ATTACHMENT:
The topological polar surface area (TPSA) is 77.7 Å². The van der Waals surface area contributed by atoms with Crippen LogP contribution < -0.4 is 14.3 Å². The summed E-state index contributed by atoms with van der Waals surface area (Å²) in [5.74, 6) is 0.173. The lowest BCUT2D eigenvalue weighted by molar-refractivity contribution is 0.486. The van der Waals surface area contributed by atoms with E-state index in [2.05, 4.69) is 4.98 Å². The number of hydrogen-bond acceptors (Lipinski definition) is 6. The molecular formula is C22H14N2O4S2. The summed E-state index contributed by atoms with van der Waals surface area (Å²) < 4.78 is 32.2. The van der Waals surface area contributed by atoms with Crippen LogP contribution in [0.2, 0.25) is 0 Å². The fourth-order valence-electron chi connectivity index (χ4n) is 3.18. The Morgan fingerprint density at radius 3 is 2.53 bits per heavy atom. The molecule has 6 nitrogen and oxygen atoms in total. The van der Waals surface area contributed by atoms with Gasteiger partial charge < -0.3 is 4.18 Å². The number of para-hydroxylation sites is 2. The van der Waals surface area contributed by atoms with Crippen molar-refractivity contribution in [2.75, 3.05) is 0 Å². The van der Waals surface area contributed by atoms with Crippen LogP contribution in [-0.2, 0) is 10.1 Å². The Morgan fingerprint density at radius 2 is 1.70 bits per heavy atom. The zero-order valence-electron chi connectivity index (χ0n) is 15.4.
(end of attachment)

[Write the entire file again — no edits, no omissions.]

The topological polar surface area (TPSA) is 77.7 Å². The van der Waals surface area contributed by atoms with Crippen LogP contribution < -0.4 is 14.3 Å². The summed E-state index contributed by atoms with van der Waals surface area (Å²) in [5.74, 6) is 0.173. The lowest BCUT2D eigenvalue weighted by molar-refractivity contribution is 0.486. The van der Waals surface area contributed by atoms with E-state index in [2.05, 4.69) is 4.98 Å². The number of hydrogen-bond acceptors (Lipinski definition) is 6. The molecular formula is C22H14N2O4S2. The summed E-state index contributed by atoms with van der Waals surface area (Å²) < 4.78 is 32.2. The van der Waals surface area contributed by atoms with Crippen LogP contribution in [0.2, 0.25) is 0 Å². The fourth-order valence-electron chi connectivity index (χ4n) is 3.18. The Morgan fingerprint density at radius 3 is 2.53 bits per heavy atom. The molecule has 6 nitrogen and oxygen atoms in total. The van der Waals surface area contributed by atoms with Gasteiger partial charge < -0.3 is 4.18 Å². The number of para-hydroxylation sites is 2. The van der Waals surface area contributed by atoms with Crippen molar-refractivity contribution in [2.75, 3.05) is 0 Å². The van der Waals surface area contributed by atoms with Crippen LogP contribution in [-0.2, 0) is 10.1 Å². The Morgan fingerprint density at radius 2 is 1.70 bits per heavy atom. The zero-order valence-electron chi connectivity index (χ0n) is 15.4.